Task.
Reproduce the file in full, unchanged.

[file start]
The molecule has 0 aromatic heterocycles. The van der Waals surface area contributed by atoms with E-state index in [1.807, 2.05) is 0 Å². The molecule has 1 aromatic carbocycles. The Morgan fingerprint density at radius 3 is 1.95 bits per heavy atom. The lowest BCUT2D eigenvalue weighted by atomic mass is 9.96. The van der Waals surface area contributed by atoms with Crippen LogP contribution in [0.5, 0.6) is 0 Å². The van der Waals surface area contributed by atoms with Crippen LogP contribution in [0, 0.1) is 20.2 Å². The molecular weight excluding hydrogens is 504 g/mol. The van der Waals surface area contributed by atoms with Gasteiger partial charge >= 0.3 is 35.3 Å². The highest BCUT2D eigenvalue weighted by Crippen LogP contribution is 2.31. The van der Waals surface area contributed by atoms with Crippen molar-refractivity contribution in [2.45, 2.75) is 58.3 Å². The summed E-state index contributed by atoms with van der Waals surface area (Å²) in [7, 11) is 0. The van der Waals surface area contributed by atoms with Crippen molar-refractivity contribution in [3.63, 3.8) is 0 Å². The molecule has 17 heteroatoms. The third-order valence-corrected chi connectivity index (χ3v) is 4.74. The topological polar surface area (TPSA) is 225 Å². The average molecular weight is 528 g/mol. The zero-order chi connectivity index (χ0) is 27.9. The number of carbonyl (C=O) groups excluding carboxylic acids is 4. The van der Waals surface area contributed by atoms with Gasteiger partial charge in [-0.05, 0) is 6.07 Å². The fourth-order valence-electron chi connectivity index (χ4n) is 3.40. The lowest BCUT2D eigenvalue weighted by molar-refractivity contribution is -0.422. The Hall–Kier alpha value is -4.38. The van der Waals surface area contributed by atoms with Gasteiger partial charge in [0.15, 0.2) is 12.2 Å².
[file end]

The molecule has 0 aromatic heterocycles. The van der Waals surface area contributed by atoms with E-state index in [1.807, 2.05) is 0 Å². The molecule has 1 aromatic carbocycles. The Morgan fingerprint density at radius 3 is 1.95 bits per heavy atom. The lowest BCUT2D eigenvalue weighted by atomic mass is 9.96. The van der Waals surface area contributed by atoms with Crippen LogP contribution in [0.5, 0.6) is 0 Å². The van der Waals surface area contributed by atoms with Crippen LogP contribution in [0, 0.1) is 20.2 Å². The molecular weight excluding hydrogens is 504 g/mol. The van der Waals surface area contributed by atoms with Gasteiger partial charge >= 0.3 is 35.3 Å². The highest BCUT2D eigenvalue weighted by Crippen LogP contribution is 2.31. The van der Waals surface area contributed by atoms with Crippen molar-refractivity contribution in [2.45, 2.75) is 58.3 Å². The summed E-state index contributed by atoms with van der Waals surface area (Å²) in [7, 11) is 0. The van der Waals surface area contributed by atoms with Crippen molar-refractivity contribution in [3.63, 3.8) is 0 Å². The molecule has 17 heteroatoms. The third-order valence-corrected chi connectivity index (χ3v) is 4.74. The topological polar surface area (TPSA) is 225 Å². The average molecular weight is 528 g/mol. The zero-order chi connectivity index (χ0) is 27.9. The number of carbonyl (C=O) groups excluding carboxylic acids is 4. The van der Waals surface area contributed by atoms with Gasteiger partial charge in [-0.05, 0) is 6.07 Å². The fourth-order valence-electron chi connectivity index (χ4n) is 3.40. The lowest BCUT2D eigenvalue weighted by molar-refractivity contribution is -0.422. The Hall–Kier alpha value is -4.38. The van der Waals surface area contributed by atoms with Gasteiger partial charge in [0.15, 0.2) is 12.2 Å².